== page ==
Notre Dame Loses One for the Ages

“I’ve got to go, Rock. It’s all right. I’m not afraid.”

If George Gipp gave that speech to Knute Rockne today, we know where he would have been going.

Not to meet his maker, but to stand with teammates outside a hotel window in the middle of the night watching two Notre Dame cheerleaders in an X-rated routine.

When a coach caught them, they would be ushered to a nearby parking lot for 1 a.m. push-ups.


Golden Domes are going for plugged nickels these days, what with the fighting, cursing, drinking, smoking, smacking, peeping Irish having just been stuffed on the most foolish fourth-down attempt in school history.

A former line coach named Joe Moore sued Notre Dame for age discrimination after he was fired in 1996 at age 64, and the school shrugged.

Depositions indicated that this could be an ugly trial, and the school shrugged again.

Moore was willing to settle for $1.3 million--about three tuitions--and the school refused.


So what happens? On Wednesday, two winners emerge, and neither will be seen this fall amid piano music and golden-brown leaves on NBC.

The first winner was Moore, whom a jury awarded $85,870.56 in back pay, nearly $500,000 in legal fees, and potentially more in future earnings.

The second winner was folks everywhere who long suspected the Notre Dame program, despite subtle claims, was no different from any other grass-stained joint where macho men and overgrown children combine to sometimes do really dumb stuff.

Now, thanks to a week’s worth of juicy trial tidbits offered under oath, we know.


Which makes the Irish and Coach Bob Davie losers like never before.

According to testimony, this is the current state of the most famous football operation in the world:

The head coach has his job only after backstabbing the former coach and accusing him of having mental problems.

At least one assistant coach has beaten players until they were bloody, and at least one university official drank and smoked cigars with them after games.


The players are so enamored of the situation, this year’s captain, lineman Mike Rosenthal, testified against the university.

After the trial ended, Notre Dame Athletic Director Michael Wadsworth said, “This is not one of our proudest moments.”

To which the sports world gently smiles and says, “Duh.”

It began with Moore claiming that Davie, shortly after he replaced Lou Holtz as head coach at the end of the 1996 season, fired him because he was too old.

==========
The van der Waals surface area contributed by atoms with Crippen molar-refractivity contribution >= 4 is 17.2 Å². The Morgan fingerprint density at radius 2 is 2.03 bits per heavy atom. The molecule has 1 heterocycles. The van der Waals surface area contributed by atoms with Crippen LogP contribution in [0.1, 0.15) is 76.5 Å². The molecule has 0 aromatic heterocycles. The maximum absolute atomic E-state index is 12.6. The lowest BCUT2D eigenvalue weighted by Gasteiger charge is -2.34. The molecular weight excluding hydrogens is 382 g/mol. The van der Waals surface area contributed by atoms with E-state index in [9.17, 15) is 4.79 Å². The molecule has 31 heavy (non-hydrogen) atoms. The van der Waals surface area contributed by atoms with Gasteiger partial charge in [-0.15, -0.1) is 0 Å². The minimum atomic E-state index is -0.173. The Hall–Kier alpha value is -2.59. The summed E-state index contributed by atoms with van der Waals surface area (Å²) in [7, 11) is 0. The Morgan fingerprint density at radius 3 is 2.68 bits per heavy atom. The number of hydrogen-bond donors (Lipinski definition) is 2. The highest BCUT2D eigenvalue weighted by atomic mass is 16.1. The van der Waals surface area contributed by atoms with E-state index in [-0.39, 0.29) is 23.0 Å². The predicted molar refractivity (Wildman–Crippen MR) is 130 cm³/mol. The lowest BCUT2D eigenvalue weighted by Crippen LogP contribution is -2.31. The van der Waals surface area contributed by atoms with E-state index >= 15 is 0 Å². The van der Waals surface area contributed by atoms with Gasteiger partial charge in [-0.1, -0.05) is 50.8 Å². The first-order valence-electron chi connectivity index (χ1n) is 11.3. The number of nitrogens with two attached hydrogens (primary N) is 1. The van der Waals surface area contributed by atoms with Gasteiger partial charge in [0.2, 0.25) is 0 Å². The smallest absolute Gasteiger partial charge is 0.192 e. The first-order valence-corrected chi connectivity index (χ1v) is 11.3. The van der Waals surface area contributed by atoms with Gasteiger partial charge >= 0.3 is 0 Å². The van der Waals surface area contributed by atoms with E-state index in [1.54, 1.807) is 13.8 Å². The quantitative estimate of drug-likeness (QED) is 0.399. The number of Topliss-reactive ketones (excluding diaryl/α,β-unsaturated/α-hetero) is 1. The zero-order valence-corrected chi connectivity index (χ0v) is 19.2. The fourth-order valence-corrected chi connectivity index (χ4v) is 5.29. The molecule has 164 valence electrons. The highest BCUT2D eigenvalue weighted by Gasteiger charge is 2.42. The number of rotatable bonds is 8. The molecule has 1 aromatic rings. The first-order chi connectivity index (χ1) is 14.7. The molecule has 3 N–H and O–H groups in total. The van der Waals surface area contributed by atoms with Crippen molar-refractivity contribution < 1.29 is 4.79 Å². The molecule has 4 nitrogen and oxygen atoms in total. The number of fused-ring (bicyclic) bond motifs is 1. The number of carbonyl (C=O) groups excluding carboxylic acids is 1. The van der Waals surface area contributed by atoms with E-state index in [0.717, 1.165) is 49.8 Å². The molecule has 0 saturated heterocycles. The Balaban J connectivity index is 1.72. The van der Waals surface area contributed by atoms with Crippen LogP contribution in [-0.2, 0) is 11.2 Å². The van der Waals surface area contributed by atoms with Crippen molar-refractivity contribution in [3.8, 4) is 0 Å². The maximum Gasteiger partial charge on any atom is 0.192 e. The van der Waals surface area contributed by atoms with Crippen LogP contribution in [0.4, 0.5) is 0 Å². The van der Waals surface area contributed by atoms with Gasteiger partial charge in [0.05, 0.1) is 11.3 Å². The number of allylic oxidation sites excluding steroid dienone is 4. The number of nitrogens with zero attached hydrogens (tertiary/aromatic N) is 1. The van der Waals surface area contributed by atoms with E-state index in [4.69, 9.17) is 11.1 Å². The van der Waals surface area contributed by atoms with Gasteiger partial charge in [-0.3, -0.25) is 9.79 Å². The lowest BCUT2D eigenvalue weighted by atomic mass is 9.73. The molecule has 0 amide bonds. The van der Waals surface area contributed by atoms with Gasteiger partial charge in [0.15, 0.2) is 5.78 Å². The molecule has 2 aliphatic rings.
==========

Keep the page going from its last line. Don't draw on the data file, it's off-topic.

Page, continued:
There was testimony, including tape recordings, that Davie gave that exact reasoning to Moore and others.

Davie, who came across like Kato Kaelin with a better haircut, initially denied just about everything. He then protested that Moore was fired because he was, among other things, physically abusive of his players.

Jurors sided with Moore because, well, one said this about the Notre Dame contingent: “They smiled a lot, but it didn’t look real. I think they kissed a lot of butt.”

Considering all the mud that was being thrown, it was amazing the Irish found the time or the target.


“Some time, Rock, when the team is up against it, when things are wrong and the breaks are beating the boys--tell them to go in there with all they’ve got and win just one for the Gipper.”

If George Gipp gave that speech to Knute Rockne today, Rockne would have agreed to pass it along to his struggling team only after a short preamble.

It would have consisted of lining up the sorry suckers in the locker room, ordering them to take off their helmets, and punching them out, one by one.

At today’s Notre Dame, it’s not only the breaks that beat the boys.


So testified former Notre Dame lineman Chris Clevenger, who said Moore bloodied him twice, but still loves him.

Then there was the testimony about the hotel push-ups during Notre Dame’s trip to Ireland, a recounting that included the exact sort of sex being performed by the two sweatered ones.

And this was part of Notre Dame’s defense.

Notre Dame also claimed that Moore smoked too much, never cleaned his car, doodled during meetings, and referred to Holtz as “that little [expletive] in glasses.”


Moore’s team countered by claiming Davie cursed student managers and ripped Holtz while he was still Holtz’s assistant.

But what swayed the jurors was Moore’s testimony that when Davie fired him, the head coach said, “The way I see it, at your age, I won’t be able to count on you for five years. I need somebody younger.”

Then, according to testimony, the two men parted with this fabled Irish farewell:

Davie: "[Expletive] you.”


Moore: "[Expletive] you too.”

“I don’t know where I’ll be then, Rock. But I’ll know about it, and I’ll be happy.”

Wherever George Gipp and Knute Rockne are today, here’s hoping they have their ears covered.

Bob Davie left the courtroom Wednesday saying, “I’m looking forward to getting back to doing what I do best, and that is coach football.”


Objection, your honor.